With this issue of Alberta Doctors’ Digest, we are pleased to continue our series on the Foundation Stones of Medicine.

When walking across the floor of a building, we may not be aware of the foundation stones that keep it in place. Similarly, patients travelling across the health care system are usually unaware of the intricate structure of specialty care that lies beneath what they see on their individual journeys.

So we are featuring an ongoing series of articles highlighting some foundational specialties. We think the perspectives of these colleagues will be illuminating for the public and perhaps even for members of the medical profession.

For the current issue, we introduce laboratory medicine.

Most people have never wondered what happens after blood or tissue is taken for a test and how much behind the scenes analysis goes on before they get results back. Yet lab physicians play a crucial role in this process of analyzing and improving everyone’s health. They’re definitely behind the scenes. But not only do they exist, they’re a catalyst for both individual health and sustaining healthy communities.

Before understanding the role of lab physicians, it’s important to start with an understanding of labs. 

“There are different kinds of labs, which all grouped together are the basis of lab medicine,” explains Dr. Humaira Khanam, a pathologist at Grey Nuns Hospital in Edmonton and president of the Alberta Medical Association’s Section of Laboratory Physicians. “For example, we have labs which are dealing with human blood abnormalities; there are some which are figuring out what is wrong with your body chemistry, labs which are dealing with the tissues that are biopsied or resected during surgery, labs providing support for blood transfusion and more. All these labs assess body fluids and tissues to find what is wrong or what is going on within the body so as to get information upon which the clinicians can act and treat the patients.”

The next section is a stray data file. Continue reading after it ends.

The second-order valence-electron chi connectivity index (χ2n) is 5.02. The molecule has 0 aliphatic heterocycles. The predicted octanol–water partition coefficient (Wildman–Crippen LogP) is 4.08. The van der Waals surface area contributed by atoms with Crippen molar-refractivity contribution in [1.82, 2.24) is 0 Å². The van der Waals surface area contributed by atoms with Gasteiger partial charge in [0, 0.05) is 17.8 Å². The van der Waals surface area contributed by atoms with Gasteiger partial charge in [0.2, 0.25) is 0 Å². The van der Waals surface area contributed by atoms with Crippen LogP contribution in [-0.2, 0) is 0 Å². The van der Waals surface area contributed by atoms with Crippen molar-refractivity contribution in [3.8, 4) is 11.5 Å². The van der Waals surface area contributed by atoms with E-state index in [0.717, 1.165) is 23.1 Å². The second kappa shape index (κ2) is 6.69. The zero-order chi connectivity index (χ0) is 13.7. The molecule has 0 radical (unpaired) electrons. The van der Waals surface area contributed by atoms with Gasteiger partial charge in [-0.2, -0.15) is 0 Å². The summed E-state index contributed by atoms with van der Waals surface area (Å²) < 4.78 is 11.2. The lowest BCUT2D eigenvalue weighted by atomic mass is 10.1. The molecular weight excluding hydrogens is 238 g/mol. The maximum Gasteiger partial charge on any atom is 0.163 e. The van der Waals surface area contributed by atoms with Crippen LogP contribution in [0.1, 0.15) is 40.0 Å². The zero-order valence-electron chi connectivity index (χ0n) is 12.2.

Humaira Khanam in office cropped
Systems are changing again and again, from centralized to decentralized to centralized yet again, and it isn’t necessarily improving patient health says Dr. Humaira Khanam. (Photo credit: Marvin Polis)

Lab physicians and scientific staff run all these laboratories within the lab medicine umbrella. These lab physicians include hematopathologists diagnosing blood related diseases, anatomic pathologists diagnosing diseases in tissue, forensic pathologists finding out the cause of death in unexpected demise, molecular pathologists identifying molecular abnormalities, medical microbiologists working with infections, and clinical chemists identifying the chemical imbalance and toxicities.

There’s an incredible amount of analysis that goes on in these labs, and the sheer amount of work is fascinating. It’s not as straightforward as having blood drawn and then a family physician relaying the information to the patient. There’s a plethora of technical steps that happen before a patient receives a medical follow-up with their family physician. It’s clear that lab physicians play a major role in extracting this important information that clinicians then directly act upon by giving appropriate medical advice and treatment to patients. The role of lab medicine is absolutely essential.

“About 70 percent of diseases are diagnosed based on the lab tests,” explains Dr. Khanam. “The lab physicians play a crucial role in the care of the patients. Although we are not in direct contact with the patients, we do provide that care that helps in the patient’s medical journey in getting better.” 

In many cases, for example, pathologists like Dr. Khanam conduct extensive analysis to examine tissues from tumour biopsies. Stains and additional testing can be applied to see what type of tumour it is, where the tumour could be arising from and how far it has spread. These are all steps to ensure patients are treated for the correct medical condition. 

A case study in communicable diseases

It’s not always about the individual; sometimes it’s about the community. In 2023, Calgary hospitals treated children following an infectious disease outbreak at daycares across the city. The outbreak was due to a contaminated food supply.